A nice article, but I have one critical point. Currently you see more and more that commercial websites (like newspapers) include links to content providers of commercials. This is increasing the load of pages intensively, but still the number of commercials are increasing. Sometimes on newspapers it takes about 10 to 20 seconds to load a page and still visitors come back. In the article I didn’t find a relation between the content quality and the load time. If I really want to know or have, I will hold my patience a little bit more. And after all, Amazon (not always the fastest) is still the biggest. I think to a certain extend your article is also containing laboratory statistics. Just keep your quality of your content in shape to avoid hasty website zapping.

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  • Ryan Kelly says:

    That’s a good point….people are willing to wait for the fail whale to go away so they can start tweeting their lives away again. I wonder if the same is true for e-commerce sites? I think people will wait for a slow page if they think it’s the best deal they can get.

  • Ryan Kelly says:

    Hi Johan,

    your comment is similar to Vasu’s, and yes, I would agree with that point as well. We just don’t have any data relating content quality to load time, or “patience” – but I think it’s safe to say that people do wait longer for trusted brands and quality content, lower price, etc. The problem is probably a bigger deal for unknown brands who have a fraction of a second to capture your attention before you move on to the next search result.

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  • Astrogremlin says:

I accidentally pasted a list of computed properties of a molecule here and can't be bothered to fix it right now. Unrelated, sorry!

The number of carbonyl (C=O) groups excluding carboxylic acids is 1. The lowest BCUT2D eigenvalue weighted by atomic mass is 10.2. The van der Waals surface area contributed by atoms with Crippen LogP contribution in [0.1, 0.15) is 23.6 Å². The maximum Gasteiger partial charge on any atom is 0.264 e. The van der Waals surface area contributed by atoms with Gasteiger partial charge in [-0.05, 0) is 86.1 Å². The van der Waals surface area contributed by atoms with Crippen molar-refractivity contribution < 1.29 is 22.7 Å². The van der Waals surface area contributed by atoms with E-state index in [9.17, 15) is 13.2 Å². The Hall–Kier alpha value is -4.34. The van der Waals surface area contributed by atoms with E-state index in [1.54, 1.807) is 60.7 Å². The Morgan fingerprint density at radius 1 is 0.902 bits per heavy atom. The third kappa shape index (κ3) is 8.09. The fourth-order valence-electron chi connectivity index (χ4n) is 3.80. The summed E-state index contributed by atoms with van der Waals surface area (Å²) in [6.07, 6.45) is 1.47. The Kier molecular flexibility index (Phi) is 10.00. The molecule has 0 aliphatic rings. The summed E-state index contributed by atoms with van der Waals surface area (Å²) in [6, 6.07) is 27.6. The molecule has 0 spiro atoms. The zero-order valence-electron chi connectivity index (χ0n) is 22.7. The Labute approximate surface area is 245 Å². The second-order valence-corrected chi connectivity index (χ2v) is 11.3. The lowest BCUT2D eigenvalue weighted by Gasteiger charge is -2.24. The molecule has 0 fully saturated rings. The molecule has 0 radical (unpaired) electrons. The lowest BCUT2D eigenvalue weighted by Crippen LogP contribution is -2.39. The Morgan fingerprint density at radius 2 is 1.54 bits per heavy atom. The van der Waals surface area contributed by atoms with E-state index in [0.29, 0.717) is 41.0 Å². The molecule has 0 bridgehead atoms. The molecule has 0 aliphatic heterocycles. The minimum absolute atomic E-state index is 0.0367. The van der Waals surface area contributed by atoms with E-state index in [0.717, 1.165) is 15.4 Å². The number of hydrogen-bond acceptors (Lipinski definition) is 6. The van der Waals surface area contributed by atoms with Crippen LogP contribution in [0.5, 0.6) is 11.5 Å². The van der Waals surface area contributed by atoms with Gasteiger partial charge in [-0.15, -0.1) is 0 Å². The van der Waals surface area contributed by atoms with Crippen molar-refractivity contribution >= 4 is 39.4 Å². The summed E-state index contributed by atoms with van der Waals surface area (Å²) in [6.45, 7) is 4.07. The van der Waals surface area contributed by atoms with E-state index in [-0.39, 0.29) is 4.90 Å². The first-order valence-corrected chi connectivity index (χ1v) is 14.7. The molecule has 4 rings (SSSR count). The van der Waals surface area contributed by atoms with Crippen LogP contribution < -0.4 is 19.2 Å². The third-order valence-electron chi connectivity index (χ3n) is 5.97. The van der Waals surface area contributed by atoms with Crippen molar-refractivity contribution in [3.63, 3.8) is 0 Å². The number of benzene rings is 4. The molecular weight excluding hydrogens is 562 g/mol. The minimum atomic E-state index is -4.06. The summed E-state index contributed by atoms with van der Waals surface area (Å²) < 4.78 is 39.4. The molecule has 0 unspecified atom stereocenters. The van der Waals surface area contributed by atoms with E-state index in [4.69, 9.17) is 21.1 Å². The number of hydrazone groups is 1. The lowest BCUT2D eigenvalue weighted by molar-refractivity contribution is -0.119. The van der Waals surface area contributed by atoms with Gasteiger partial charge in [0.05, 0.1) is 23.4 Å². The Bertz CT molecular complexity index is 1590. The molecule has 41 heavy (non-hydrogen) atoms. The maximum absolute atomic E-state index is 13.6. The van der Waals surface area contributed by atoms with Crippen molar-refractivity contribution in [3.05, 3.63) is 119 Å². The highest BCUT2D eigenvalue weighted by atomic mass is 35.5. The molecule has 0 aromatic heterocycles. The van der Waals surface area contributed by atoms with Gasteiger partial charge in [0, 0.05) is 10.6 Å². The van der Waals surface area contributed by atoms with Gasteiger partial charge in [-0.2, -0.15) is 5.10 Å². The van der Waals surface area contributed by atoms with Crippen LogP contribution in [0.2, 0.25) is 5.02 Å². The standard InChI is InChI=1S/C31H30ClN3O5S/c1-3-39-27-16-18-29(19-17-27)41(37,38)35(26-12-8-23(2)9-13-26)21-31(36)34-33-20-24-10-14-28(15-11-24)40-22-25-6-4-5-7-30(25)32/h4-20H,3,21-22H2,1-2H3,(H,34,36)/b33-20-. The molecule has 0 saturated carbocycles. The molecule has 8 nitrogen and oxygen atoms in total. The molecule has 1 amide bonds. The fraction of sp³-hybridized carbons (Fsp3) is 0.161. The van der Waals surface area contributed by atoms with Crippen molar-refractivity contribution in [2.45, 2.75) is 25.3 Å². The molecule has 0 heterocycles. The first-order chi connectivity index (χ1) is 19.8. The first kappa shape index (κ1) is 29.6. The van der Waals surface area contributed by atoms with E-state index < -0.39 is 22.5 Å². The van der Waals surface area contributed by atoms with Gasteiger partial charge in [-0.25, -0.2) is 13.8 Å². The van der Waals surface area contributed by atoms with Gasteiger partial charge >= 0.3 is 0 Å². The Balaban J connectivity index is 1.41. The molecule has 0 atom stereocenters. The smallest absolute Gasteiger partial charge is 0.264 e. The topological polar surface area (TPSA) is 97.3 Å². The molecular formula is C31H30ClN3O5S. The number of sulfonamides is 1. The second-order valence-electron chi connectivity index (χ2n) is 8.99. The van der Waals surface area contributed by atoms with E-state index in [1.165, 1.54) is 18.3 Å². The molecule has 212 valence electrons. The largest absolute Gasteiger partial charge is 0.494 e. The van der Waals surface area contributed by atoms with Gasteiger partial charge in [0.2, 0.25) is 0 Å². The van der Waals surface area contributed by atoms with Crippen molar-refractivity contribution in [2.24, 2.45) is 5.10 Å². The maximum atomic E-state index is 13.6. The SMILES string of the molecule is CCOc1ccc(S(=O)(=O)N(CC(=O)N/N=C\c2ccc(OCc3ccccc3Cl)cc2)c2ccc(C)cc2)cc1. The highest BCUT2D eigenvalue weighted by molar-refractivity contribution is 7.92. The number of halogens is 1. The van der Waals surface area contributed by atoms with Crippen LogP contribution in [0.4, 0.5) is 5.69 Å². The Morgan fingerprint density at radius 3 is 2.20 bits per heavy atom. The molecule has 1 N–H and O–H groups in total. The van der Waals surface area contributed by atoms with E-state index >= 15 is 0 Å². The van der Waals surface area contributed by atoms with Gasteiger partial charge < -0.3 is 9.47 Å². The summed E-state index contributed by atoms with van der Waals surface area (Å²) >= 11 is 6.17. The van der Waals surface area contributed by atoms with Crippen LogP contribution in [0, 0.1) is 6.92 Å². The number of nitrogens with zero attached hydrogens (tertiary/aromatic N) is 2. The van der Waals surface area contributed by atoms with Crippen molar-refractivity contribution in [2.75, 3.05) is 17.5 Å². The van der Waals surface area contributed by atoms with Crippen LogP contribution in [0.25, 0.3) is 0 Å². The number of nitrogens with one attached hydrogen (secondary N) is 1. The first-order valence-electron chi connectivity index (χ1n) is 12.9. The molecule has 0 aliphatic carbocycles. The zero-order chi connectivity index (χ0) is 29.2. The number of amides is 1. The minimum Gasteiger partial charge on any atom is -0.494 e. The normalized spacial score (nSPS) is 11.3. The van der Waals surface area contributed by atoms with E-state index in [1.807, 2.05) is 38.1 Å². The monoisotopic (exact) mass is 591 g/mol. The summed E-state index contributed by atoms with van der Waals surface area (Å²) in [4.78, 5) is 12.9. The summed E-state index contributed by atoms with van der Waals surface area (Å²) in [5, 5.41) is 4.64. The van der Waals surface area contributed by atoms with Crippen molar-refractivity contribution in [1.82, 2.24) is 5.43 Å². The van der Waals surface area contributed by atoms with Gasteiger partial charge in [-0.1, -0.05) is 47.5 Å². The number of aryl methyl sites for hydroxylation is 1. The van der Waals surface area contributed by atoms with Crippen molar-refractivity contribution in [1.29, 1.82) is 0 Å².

first *oder* radioactivity (your last line).  I’ve heard of radioactive “decay” but thought it was odorless! 🙂
    Super article and especially appreciate the graph showing when traffic begins to decay.

  • dragonseoman says:

    I was gonna ask about something Alex seems to have mentioned – things like jQuery image carousel or lightbox, I tend to put them in before the page loads. It looks bad when the carousel images are large or you have a lot of them, and you see them load on the page without the effect first… your thoughts on that?

  • Vennweb says:

    A nice article, this is something we a wrestleing with in our company as we develop new pages.
     
    I think your graph is labled incorrectly as a load time of 0-5s results in 100% loss where as 30% is 0. Change the title to visitor retention.
     
    I had a look at the pingdom link, it appears that it just measures the download time and not the implementation of any scripting. I have found on some sites this is a major factor in time to view rather than download time. I am hoping to release a exe app for PC on my site soon which incorperates a IE9 element and measures time to visualisation rather than time to transfer data. I anticipate adding a set of standard pages as a reference so that the page being observed can be examined independently of the local connection speed.
     
    check out our lab at vennweb.co.uk should be on-line for free download by the weekend.
     

  • Ryan Kelly says:

    thanks for catching that! I’ll have to update the graph….

  • TimDuckitt says:

    @- i run a small business and e-commerce site, feedback and experience has left me relying on the facebook page for orders because the host i chose (powweb) is just appalling. 
    load times and customer impatience is a real issue, no matter how big a block of refutation you post

  • I often experience the loss of a visitor. however, I did not lose my selling point considering my site is website promotion and advertising buying and selling.